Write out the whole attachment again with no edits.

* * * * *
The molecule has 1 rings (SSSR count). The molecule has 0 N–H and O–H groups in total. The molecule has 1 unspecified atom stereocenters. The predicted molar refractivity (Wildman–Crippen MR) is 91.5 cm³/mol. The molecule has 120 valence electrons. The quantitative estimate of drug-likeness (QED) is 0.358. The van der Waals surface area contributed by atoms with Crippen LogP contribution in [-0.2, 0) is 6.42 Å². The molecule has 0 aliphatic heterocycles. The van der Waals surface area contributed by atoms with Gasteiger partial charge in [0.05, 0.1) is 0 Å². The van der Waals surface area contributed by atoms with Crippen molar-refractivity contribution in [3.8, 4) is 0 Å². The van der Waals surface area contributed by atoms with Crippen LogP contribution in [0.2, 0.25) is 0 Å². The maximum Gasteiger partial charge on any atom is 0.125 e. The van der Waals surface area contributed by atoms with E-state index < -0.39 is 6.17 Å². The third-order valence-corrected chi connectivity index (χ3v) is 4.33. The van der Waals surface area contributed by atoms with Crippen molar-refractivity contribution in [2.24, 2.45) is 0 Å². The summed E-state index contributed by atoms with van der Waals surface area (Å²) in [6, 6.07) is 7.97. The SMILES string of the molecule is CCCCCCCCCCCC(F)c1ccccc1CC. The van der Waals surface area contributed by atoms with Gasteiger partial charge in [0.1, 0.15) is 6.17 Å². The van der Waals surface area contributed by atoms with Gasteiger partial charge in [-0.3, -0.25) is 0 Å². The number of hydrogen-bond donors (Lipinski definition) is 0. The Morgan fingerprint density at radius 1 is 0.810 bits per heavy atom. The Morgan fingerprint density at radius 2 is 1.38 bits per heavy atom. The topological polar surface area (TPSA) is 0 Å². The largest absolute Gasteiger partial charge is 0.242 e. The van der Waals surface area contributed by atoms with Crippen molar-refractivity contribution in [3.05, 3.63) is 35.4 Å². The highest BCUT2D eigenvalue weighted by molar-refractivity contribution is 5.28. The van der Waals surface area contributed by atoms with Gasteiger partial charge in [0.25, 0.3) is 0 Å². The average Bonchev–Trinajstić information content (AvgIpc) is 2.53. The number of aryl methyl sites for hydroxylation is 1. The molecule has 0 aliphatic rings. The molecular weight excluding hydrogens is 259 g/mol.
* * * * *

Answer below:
The molecule has 1 rings (SSSR count). The molecule has 0 N–H and O–H groups in total. The molecule has 1 unspecified atom stereocenters. The predicted molar refractivity (Wildman–Crippen MR) is 91.5 cm³/mol. The molecule has 120 valence electrons. The quantitative estimate of drug-likeness (QED) is 0.358. The van der Waals surface area contributed by atoms with Crippen LogP contribution in [-0.2, 0) is 6.42 Å². The molecule has 0 aliphatic heterocycles. The van der Waals surface area contributed by atoms with Gasteiger partial charge in [0.05, 0.1) is 0 Å². The van der Waals surface area contributed by atoms with Crippen molar-refractivity contribution in [3.8, 4) is 0 Å². The van der Waals surface area contributed by atoms with Crippen LogP contribution in [0.2, 0.25) is 0 Å². The maximum Gasteiger partial charge on any atom is 0.125 e. The van der Waals surface area contributed by atoms with E-state index < -0.39 is 6.17 Å². The third-order valence-corrected chi connectivity index (χ3v) is 4.33. The van der Waals surface area contributed by atoms with Crippen molar-refractivity contribution in [2.24, 2.45) is 0 Å². The summed E-state index contributed by atoms with van der Waals surface area (Å²) in [6, 6.07) is 7.97. The SMILES string of the molecule is CCCCCCCCCCCC(F)c1ccccc1CC. The van der Waals surface area contributed by atoms with Gasteiger partial charge in [0.1, 0.15) is 6.17 Å². The van der Waals surface area contributed by atoms with Gasteiger partial charge in [-0.3, -0.25) is 0 Å². The number of hydrogen-bond donors (Lipinski definition) is 0. The Morgan fingerprint density at radius 1 is 0.810 bits per heavy atom. The Morgan fingerprint density at radius 2 is 1.38 bits per heavy atom. The topological polar surface area (TPSA) is 0 Å². The largest absolute Gasteiger partial charge is 0.242 e. The van der Waals surface area contributed by atoms with Crippen molar-refractivity contribution in [3.05, 3.63) is 35.4 Å². The highest BCUT2D eigenvalue weighted by molar-refractivity contribution is 5.28. The van der Waals surface area contributed by atoms with Gasteiger partial charge in [0.25, 0.3) is 0 Å². The average Bonchev–Trinajstić information content (AvgIpc) is 2.53. The number of aryl methyl sites for hydroxylation is 1. The molecule has 0 aliphatic rings. The molecular weight excluding hydrogens is 259 g/mol.